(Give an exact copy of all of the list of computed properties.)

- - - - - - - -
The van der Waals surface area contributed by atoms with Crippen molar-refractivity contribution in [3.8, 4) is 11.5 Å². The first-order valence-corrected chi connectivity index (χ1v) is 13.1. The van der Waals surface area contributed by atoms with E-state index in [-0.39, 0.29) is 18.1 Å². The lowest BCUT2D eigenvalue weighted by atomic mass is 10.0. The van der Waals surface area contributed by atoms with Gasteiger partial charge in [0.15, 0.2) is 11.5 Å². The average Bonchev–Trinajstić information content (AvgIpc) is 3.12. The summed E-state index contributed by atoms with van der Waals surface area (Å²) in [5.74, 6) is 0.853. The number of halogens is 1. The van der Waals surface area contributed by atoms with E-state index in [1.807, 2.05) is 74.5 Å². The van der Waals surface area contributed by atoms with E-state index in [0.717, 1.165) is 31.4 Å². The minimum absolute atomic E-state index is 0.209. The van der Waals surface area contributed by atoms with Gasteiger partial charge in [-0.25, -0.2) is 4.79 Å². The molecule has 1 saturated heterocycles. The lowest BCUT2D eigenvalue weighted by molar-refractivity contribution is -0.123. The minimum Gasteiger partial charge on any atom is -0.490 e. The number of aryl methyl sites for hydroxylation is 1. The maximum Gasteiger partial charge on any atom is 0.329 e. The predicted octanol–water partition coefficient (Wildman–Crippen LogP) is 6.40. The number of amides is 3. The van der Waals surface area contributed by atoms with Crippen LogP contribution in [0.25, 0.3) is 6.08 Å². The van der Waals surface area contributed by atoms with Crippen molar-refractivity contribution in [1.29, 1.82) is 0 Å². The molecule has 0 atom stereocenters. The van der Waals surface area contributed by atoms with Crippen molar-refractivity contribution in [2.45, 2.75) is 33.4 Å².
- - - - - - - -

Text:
The van der Waals surface area contributed by atoms with Crippen molar-refractivity contribution in [3.8, 4) is 11.5 Å². The first-order valence-corrected chi connectivity index (χ1v) is 13.1. The van der Waals surface area contributed by atoms with E-state index in [-0.39, 0.29) is 18.1 Å². The lowest BCUT2D eigenvalue weighted by atomic mass is 10.0. The van der Waals surface area contributed by atoms with Gasteiger partial charge in [0.15, 0.2) is 11.5 Å². The average Bonchev–Trinajstić information content (AvgIpc) is 3.12. The summed E-state index contributed by atoms with van der Waals surface area (Å²) in [5.74, 6) is 0.853. The number of halogens is 1. The van der Waals surface area contributed by atoms with E-state index in [1.807, 2.05) is 74.5 Å². The van der Waals surface area contributed by atoms with E-state index in [0.717, 1.165) is 31.4 Å². The minimum absolute atomic E-state index is 0.209. The van der Waals surface area contributed by atoms with Gasteiger partial charge in [-0.25, -0.2) is 4.79 Å². The molecule has 1 saturated heterocycles. The lowest BCUT2D eigenvalue weighted by molar-refractivity contribution is -0.123. The minimum Gasteiger partial charge on any atom is -0.490 e. The number of aryl methyl sites for hydroxylation is 1. The maximum Gasteiger partial charge on any atom is 0.329 e. The predicted octanol–water partition coefficient (Wildman–Crippen LogP) is 6.40. The number of amides is 3. The van der Waals surface area contributed by atoms with Crippen LogP contribution in [0.25, 0.3) is 6.08 Å². The van der Waals surface area contributed by atoms with Crippen molar-refractivity contribution in [1.29, 1.82) is 0 Å². The molecule has 0 atom stereocenters. The van der Waals surface area contributed by atoms with Crippen molar-refractivity contribution in [2.45, 2.75) is 33.4 Å².